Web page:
Don’t Shoot the Messenger

Recently I was incorrectly charged for a medical test. It took months of frustrating phone calls to finally resolve the issue. Through the myriad of calls, I had to continually remind myself not to “shoot the messenger” with angry words. The individual who called me did not personally make the mistake, but was just the messenger of bad news.

“Don’t shoot the messenger” might have been words spoken regularly by Levi, the man described in Mark 2:14–15. As a tax collector, he did not set the tax rates, but was given the job to accept toll money as people crossed from one part of the kingdom into the other. Many Jews who made the regular trip back and forth could remember when there was no toll to pay, and in their resentment let the complaints fly toward the toll collector. Then one day someone passed by Levi’s booth, looked at him and said, “Follow me.” Jesus did not shoot the messenger. Instead he extended a hand and changed his life.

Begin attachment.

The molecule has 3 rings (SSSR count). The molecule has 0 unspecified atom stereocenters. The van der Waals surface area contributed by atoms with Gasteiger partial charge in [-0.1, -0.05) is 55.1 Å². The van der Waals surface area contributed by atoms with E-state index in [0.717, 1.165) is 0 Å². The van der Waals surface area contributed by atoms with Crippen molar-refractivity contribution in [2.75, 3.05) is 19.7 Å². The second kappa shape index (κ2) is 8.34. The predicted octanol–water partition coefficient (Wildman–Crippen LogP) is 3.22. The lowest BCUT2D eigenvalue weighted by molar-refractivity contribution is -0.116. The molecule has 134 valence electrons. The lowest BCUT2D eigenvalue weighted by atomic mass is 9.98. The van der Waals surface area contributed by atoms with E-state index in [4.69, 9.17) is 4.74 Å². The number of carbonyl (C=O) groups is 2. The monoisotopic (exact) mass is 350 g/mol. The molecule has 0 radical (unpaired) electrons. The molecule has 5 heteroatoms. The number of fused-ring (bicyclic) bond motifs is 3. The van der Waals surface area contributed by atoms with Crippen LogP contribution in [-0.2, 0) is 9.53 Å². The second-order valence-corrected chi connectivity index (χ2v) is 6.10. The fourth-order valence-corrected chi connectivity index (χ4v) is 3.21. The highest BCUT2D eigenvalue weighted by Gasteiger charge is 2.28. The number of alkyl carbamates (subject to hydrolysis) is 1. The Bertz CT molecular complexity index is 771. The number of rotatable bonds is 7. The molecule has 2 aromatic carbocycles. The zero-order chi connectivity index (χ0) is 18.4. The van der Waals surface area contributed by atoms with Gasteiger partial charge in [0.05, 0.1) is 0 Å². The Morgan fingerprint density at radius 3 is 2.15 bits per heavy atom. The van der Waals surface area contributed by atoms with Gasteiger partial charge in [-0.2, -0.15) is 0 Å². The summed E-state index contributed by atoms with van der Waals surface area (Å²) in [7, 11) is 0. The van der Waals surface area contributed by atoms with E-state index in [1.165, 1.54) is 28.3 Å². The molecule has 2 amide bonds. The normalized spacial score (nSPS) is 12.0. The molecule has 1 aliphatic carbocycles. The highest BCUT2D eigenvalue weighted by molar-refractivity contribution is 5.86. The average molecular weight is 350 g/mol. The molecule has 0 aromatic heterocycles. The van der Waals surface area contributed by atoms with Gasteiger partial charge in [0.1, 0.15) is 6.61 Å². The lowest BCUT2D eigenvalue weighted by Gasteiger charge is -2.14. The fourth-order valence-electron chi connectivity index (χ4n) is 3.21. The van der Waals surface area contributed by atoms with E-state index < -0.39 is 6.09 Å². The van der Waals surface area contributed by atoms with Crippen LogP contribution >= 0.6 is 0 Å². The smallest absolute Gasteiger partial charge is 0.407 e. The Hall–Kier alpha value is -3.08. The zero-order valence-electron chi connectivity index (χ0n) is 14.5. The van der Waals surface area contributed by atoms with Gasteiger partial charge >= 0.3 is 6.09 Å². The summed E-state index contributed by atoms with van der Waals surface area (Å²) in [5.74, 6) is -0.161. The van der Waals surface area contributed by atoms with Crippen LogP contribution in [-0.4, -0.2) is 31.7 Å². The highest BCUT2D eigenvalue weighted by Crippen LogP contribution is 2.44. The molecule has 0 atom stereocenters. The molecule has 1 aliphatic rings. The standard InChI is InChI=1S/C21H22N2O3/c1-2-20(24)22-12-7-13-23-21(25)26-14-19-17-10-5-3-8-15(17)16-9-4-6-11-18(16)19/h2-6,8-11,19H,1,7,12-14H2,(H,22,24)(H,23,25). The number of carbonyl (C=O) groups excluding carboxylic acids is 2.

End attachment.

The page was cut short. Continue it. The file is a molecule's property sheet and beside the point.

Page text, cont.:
Levi followed Jesus and even pulled together some of his other tax collector friends so they could meet him too. The actions of Jesus did not sit well with the religious leaders, but he did not apologize for his choice of companions. No, he made the point that not only was it acceptable for him to spend time with such people, it was the purpose of his mission (v. 16–17).

We all have a natural tendency to associate with those like us, especially those who have the same beliefs. While Jesus spent the majority of his time with his disciples, he also went out of his way to associate with people considered outsiders so he could address their spiritual needs.

We need to be in close community with those who will deepen our walk with Christ. We must also reach beyond these circles and befriend those who need the love of Christ. You and I may face some criticism for our choice of friends, just as Jesus did, but we are to love them with God’s love, and we may have the privilege of being the messenger God uses to introduce them to the Savior.

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